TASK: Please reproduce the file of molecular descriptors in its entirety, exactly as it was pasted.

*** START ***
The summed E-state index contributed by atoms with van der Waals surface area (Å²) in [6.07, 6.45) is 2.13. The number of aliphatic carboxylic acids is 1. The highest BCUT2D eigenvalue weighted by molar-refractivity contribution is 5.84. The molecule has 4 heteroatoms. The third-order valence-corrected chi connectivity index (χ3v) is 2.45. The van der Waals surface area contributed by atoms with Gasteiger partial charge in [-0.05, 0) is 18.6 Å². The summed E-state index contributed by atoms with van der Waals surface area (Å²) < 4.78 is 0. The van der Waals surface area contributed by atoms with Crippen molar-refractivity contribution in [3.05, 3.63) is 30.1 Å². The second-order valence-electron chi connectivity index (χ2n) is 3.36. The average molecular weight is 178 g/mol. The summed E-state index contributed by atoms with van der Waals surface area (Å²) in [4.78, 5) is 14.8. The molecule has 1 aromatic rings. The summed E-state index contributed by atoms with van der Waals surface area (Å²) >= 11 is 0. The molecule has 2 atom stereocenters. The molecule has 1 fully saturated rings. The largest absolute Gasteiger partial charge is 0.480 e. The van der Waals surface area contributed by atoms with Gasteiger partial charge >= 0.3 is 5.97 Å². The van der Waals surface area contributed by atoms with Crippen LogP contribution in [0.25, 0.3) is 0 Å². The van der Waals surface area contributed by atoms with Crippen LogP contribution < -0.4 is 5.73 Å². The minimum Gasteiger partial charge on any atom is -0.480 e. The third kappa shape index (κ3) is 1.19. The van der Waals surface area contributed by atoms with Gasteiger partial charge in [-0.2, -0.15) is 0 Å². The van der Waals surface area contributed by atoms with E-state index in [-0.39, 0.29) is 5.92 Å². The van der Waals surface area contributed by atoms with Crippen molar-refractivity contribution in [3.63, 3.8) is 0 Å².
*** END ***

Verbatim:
The summed E-state index contributed by atoms with van der Waals surface area (Å²) in [6.07, 6.45) is 2.13. The number of aliphatic carboxylic acids is 1. The highest BCUT2D eigenvalue weighted by molar-refractivity contribution is 5.84. The molecule has 4 heteroatoms. The third-order valence-corrected chi connectivity index (χ3v) is 2.45. The van der Waals surface area contributed by atoms with Gasteiger partial charge in [-0.05, 0) is 18.6 Å². The summed E-state index contributed by atoms with van der Waals surface area (Å²) < 4.78 is 0. The van der Waals surface area contributed by atoms with Crippen molar-refractivity contribution in [3.05, 3.63) is 30.1 Å². The second-order valence-electron chi connectivity index (χ2n) is 3.36. The average molecular weight is 178 g/mol. The summed E-state index contributed by atoms with van der Waals surface area (Å²) in [4.78, 5) is 14.8. The molecule has 1 aromatic rings. The summed E-state index contributed by atoms with van der Waals surface area (Å²) >= 11 is 0. The molecule has 2 atom stereocenters. The molecule has 1 fully saturated rings. The largest absolute Gasteiger partial charge is 0.480 e. The van der Waals surface area contributed by atoms with Gasteiger partial charge >= 0.3 is 5.97 Å². The van der Waals surface area contributed by atoms with Crippen LogP contribution in [0.25, 0.3) is 0 Å². The van der Waals surface area contributed by atoms with Crippen LogP contribution < -0.4 is 5.73 Å². The minimum Gasteiger partial charge on any atom is -0.480 e. The third kappa shape index (κ3) is 1.19. The van der Waals surface area contributed by atoms with Gasteiger partial charge in [-0.2, -0.15) is 0 Å². The van der Waals surface area contributed by atoms with E-state index in [-0.39, 0.29) is 5.92 Å². The van der Waals surface area contributed by atoms with Crippen molar-refractivity contribution in [3.63, 3.8) is 0 Å².